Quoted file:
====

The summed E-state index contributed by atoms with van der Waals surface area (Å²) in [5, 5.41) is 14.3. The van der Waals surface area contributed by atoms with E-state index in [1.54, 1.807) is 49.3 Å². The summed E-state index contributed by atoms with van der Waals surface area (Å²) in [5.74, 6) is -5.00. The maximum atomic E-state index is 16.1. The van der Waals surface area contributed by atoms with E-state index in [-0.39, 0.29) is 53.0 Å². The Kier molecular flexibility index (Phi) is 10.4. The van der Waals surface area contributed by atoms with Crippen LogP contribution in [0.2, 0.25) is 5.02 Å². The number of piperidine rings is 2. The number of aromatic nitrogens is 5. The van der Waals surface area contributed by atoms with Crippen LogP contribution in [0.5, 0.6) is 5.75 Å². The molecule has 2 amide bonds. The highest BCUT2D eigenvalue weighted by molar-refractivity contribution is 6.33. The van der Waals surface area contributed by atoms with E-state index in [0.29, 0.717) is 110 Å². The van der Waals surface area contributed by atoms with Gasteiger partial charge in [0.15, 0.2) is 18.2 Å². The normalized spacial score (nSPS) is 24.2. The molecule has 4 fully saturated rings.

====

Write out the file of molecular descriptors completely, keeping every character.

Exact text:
The summed E-state index contributed by atoms with van der Waals surface area (Å²) in [5, 5.41) is 14.3. The van der Waals surface area contributed by atoms with E-state index in [1.54, 1.807) is 49.3 Å². The summed E-state index contributed by atoms with van der Waals surface area (Å²) in [5.74, 6) is -5.00. The maximum atomic E-state index is 16.1. The van der Waals surface area contributed by atoms with E-state index in [-0.39, 0.29) is 53.0 Å². The Kier molecular flexibility index (Phi) is 10.4. The van der Waals surface area contributed by atoms with Crippen LogP contribution in [0.2, 0.25) is 5.02 Å². The number of piperidine rings is 2. The number of aromatic nitrogens is 5. The van der Waals surface area contributed by atoms with Crippen LogP contribution in [0.5, 0.6) is 5.75 Å². The molecule has 2 amide bonds. The highest BCUT2D eigenvalue weighted by molar-refractivity contribution is 6.33. The van der Waals surface area contributed by atoms with E-state index in [0.29, 0.717) is 110 Å². The van der Waals surface area contributed by atoms with Gasteiger partial charge in [0.15, 0.2) is 18.2 Å². The normalized spacial score (nSPS) is 24.2. The molecule has 4 fully saturated rings.